Healthy Community Fund grants slated for 71 agencies |

Healthy Community Fund grants slated for 71 agencies

Janet Urquhart
The Aspen Times
Aspen, CO Colorado

ASPEN – With this month’s voter reauthorization of Pitkin County’s Healthy Community Fund tax for another five years starting in 2013, the advisory committee that weighs grant requests is recommending spending just about everything remaining in the fund’s coffers in 2012.

County commissioners on Tuesday are scheduled to review recommended grants totaling $1.6 million, divided among 71 agencies. The total includes spending down virtually all of the program’s anticipated remaining funds at the end of this year – $115,396. That will leave the program with a projected balance of about $3,000 at the end of next year.

Since voters approved not only renewal of the property tax that supports the program, but also an increase in it, the grant fund will have $1.9 million annually at its disposal starting in 2013 – a hike of more than $400,000 per year, compared to what the existing tax generates.

“We anticipate an influx of more money and, presumably, more applicants,” said Mitzi Ledingham, the county’s deputy director of health and human services.

With the expiration of the existing tax at the close of 2012 and the start of a new one in 2013, the 2013 grant cycle will bring a review of the program’s priorities, she added.

Currently, a number of the agencies that receive funding are in the midst of two- or three-year partnerships with the Healthy Community Fund. All of those contracts expire at the end of next year, and grant applicants must start fresh.

“Everybody starts over. It’s going to be a level playing field,” Ledingham said. “It’s an opportunity, since it’s a new page, to just look at how we evaluate programs, kind of with a fresh eye.”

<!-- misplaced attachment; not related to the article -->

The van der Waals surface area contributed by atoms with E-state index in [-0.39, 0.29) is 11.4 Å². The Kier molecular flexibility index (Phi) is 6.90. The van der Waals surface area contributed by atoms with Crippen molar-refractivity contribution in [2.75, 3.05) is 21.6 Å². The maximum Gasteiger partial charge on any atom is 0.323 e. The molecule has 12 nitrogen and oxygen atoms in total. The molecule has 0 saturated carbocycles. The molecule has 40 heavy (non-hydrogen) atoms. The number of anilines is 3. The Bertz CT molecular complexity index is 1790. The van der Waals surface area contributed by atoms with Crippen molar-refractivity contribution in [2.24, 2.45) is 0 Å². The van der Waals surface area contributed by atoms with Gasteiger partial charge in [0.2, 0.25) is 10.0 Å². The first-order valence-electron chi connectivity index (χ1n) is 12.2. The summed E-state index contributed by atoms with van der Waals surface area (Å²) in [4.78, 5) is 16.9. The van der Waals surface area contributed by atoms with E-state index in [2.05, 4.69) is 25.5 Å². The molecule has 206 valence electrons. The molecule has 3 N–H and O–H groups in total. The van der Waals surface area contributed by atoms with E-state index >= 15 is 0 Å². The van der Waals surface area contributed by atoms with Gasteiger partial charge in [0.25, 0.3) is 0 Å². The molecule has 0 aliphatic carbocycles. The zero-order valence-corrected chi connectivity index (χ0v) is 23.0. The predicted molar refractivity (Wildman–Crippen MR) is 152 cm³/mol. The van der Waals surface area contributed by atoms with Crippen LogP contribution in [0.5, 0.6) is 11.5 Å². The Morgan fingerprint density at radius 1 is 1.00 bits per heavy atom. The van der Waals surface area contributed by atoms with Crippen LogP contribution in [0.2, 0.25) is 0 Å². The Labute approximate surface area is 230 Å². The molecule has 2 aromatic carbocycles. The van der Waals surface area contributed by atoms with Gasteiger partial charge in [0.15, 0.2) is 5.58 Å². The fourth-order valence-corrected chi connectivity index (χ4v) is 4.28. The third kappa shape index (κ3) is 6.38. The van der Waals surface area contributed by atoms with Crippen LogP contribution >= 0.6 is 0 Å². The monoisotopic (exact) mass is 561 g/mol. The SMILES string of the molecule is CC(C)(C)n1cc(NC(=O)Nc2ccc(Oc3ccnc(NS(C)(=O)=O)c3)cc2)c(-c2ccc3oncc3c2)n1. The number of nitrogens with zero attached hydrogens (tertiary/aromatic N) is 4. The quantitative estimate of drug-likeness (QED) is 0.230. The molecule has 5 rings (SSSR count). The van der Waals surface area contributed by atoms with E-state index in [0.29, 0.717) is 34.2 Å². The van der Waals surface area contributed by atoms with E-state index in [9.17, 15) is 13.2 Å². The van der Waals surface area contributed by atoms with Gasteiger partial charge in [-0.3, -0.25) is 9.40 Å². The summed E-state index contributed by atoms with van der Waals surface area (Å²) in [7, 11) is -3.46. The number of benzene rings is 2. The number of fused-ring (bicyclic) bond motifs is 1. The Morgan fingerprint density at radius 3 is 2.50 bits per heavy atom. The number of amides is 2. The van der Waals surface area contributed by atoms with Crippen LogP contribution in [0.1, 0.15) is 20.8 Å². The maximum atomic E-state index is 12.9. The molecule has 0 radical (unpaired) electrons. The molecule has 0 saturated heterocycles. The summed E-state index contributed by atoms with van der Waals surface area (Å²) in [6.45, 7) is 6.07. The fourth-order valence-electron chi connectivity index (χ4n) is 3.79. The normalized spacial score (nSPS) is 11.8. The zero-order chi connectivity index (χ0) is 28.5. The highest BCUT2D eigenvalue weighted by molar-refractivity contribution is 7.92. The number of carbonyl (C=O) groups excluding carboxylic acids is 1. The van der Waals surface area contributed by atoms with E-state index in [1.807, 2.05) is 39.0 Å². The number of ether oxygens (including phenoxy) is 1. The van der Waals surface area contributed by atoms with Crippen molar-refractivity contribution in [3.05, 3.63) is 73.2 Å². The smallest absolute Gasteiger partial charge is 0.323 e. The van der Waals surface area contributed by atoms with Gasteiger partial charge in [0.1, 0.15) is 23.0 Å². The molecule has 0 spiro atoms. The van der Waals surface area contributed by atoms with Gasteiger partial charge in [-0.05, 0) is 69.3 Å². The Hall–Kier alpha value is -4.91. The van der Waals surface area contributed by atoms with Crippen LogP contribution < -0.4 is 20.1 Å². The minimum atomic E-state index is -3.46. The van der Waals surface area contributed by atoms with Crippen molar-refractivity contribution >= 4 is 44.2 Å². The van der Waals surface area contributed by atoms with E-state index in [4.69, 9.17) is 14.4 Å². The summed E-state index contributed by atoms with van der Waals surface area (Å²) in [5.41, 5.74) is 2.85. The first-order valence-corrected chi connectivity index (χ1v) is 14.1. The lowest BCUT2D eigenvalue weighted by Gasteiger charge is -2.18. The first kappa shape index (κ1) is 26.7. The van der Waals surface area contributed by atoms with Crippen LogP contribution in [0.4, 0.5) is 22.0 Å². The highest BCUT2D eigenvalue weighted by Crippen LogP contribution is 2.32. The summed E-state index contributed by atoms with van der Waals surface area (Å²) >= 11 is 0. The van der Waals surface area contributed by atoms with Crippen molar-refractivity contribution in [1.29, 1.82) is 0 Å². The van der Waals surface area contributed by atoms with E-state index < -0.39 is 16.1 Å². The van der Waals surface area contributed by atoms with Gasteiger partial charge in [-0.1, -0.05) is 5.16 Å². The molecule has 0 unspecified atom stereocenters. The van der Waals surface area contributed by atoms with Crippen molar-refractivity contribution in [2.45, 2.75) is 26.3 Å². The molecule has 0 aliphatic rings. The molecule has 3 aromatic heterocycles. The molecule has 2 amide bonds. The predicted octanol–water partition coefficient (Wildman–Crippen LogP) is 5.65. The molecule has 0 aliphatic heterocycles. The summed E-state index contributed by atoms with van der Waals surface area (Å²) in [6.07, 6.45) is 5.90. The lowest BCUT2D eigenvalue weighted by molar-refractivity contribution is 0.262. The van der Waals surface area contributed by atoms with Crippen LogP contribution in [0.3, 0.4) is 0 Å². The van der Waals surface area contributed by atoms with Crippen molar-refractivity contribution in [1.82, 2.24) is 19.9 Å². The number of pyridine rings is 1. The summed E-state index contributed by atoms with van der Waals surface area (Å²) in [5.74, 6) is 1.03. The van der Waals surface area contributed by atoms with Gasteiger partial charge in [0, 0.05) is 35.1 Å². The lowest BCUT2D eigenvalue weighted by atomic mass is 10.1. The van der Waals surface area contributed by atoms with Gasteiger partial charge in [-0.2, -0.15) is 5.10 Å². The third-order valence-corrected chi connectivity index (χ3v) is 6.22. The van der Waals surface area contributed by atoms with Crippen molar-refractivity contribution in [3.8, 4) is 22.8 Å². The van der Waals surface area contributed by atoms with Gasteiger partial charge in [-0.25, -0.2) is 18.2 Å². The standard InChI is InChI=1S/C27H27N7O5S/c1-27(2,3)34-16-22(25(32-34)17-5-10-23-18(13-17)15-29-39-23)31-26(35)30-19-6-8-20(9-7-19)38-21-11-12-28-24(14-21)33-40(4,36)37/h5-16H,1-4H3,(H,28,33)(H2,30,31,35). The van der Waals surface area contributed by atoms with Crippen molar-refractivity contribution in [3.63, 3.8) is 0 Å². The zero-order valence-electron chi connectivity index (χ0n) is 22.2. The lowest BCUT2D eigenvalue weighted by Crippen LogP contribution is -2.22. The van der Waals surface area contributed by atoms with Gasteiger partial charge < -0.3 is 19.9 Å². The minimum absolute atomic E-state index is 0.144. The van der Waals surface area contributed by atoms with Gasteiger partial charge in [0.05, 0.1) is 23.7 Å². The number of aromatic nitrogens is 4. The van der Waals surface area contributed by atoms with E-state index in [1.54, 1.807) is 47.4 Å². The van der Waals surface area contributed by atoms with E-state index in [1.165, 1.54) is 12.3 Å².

Ledingham said she’s not anticipating big changes in how the program allocates funding, but welcomes the chance to reaffirm how the Healthy Community Fund operates.

As for 2012, requests for funding came from 77 agencies, a combination of health and human service providers and community nonprofits. The requests totaled $1.8 million.

The recommended allocations include $1.04 million for health and human service organizations, $365,223 for senior services and $227,800 to assist area nonprofits.

Among the recommended grant recipients are six new agencies in health and human services and four nonprofits. Six other new requests from nonprofits were denied because their missions don’t meet the fund’s guidelines.

Among the funding recommendations is again allocating $40,000 to the county’s Emergency Assistance Fund, created in 2009 to help residents with one-time, emergency expenses. The fund was started with $20,000, but was doubled a year later, in 2010, in response to high demand. It has remained at $40,000 annually since then.

Ledingham anticipates the $40,000 allocated for 2011 will be tapped out by year’s end. “It’s still a high demand. It’s not escalating greatly, it’s not declining greatly,” she said.

Organizations chosen to receive funding for the first time include several devoted to emergency services, whether it’s food or other assistance, reflecting the ongoing demand for help among clients struggling with the recession. They include Tom’s Door, Lift-Up and the Salvation Army.

Also recommended for funding for the first time is the Aspen Hope Center, which provides suicide prevention and intervention services, and Valley Life for All, which assists the disabled.

Other first-time recipients include the Woody Creek Community Center, which is developing a wellness program that includes free monthly clinics, Mountain Rescue Aspen and Mpower. The latter targets the prevention of alcohol, tobacco and drug use among teens. The Colorado Western Slope College Fair and Colorado Fourteeners Initiative are also slated to receive grants for the first time, according to the advisory committee’s recommendations.